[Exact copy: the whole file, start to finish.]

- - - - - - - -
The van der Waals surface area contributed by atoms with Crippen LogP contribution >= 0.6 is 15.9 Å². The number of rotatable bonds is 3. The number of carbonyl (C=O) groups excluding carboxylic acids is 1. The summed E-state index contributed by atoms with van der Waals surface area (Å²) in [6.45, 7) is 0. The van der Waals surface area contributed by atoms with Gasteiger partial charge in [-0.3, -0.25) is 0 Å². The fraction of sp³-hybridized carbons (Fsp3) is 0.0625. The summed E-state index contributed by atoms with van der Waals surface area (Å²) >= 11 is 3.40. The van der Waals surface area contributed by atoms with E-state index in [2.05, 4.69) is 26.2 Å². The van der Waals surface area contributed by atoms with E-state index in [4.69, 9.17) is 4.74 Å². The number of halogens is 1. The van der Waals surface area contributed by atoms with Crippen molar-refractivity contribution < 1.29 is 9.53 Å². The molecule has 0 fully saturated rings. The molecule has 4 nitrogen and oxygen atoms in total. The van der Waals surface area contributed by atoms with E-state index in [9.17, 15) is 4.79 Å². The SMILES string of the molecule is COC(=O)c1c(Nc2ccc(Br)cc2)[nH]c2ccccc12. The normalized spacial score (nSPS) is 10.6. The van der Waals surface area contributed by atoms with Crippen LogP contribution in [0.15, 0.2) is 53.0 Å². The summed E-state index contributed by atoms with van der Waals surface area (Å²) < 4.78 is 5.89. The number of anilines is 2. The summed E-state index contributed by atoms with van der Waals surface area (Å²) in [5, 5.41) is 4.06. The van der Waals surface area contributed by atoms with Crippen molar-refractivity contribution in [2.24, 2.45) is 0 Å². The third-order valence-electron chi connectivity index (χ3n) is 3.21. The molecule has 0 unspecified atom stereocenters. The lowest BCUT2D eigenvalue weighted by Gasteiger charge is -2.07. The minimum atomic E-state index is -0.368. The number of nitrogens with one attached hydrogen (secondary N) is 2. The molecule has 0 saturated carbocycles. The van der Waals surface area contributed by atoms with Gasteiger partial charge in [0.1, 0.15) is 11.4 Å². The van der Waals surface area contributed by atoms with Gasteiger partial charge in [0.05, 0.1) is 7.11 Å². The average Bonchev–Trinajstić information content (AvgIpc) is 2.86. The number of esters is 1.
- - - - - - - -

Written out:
The van der Waals surface area contributed by atoms with Crippen LogP contribution >= 0.6 is 15.9 Å². The number of rotatable bonds is 3. The number of carbonyl (C=O) groups excluding carboxylic acids is 1. The summed E-state index contributed by atoms with van der Waals surface area (Å²) in [6.45, 7) is 0. The van der Waals surface area contributed by atoms with Gasteiger partial charge in [-0.3, -0.25) is 0 Å². The fraction of sp³-hybridized carbons (Fsp3) is 0.0625. The summed E-state index contributed by atoms with van der Waals surface area (Å²) >= 11 is 3.40. The van der Waals surface area contributed by atoms with E-state index in [2.05, 4.69) is 26.2 Å². The van der Waals surface area contributed by atoms with E-state index in [4.69, 9.17) is 4.74 Å². The number of halogens is 1. The van der Waals surface area contributed by atoms with Crippen molar-refractivity contribution < 1.29 is 9.53 Å². The molecule has 0 fully saturated rings. The molecule has 4 nitrogen and oxygen atoms in total. The van der Waals surface area contributed by atoms with E-state index in [9.17, 15) is 4.79 Å². The SMILES string of the molecule is COC(=O)c1c(Nc2ccc(Br)cc2)[nH]c2ccccc12. The normalized spacial score (nSPS) is 10.6. The van der Waals surface area contributed by atoms with Crippen LogP contribution in [0.15, 0.2) is 53.0 Å². The summed E-state index contributed by atoms with van der Waals surface area (Å²) < 4.78 is 5.89. The number of anilines is 2. The summed E-state index contributed by atoms with van der Waals surface area (Å²) in [5, 5.41) is 4.06. The van der Waals surface area contributed by atoms with Crippen molar-refractivity contribution in [2.24, 2.45) is 0 Å². The third-order valence-electron chi connectivity index (χ3n) is 3.21. The molecule has 0 unspecified atom stereocenters. The lowest BCUT2D eigenvalue weighted by Gasteiger charge is -2.07. The minimum atomic E-state index is -0.368. The number of nitrogens with one attached hydrogen (secondary N) is 2. The molecule has 0 saturated carbocycles. The van der Waals surface area contributed by atoms with Gasteiger partial charge in [0.1, 0.15) is 11.4 Å². The van der Waals surface area contributed by atoms with Gasteiger partial charge in [0.05, 0.1) is 7.11 Å². The average Bonchev–Trinajstić information content (AvgIpc) is 2.86. The number of esters is 1.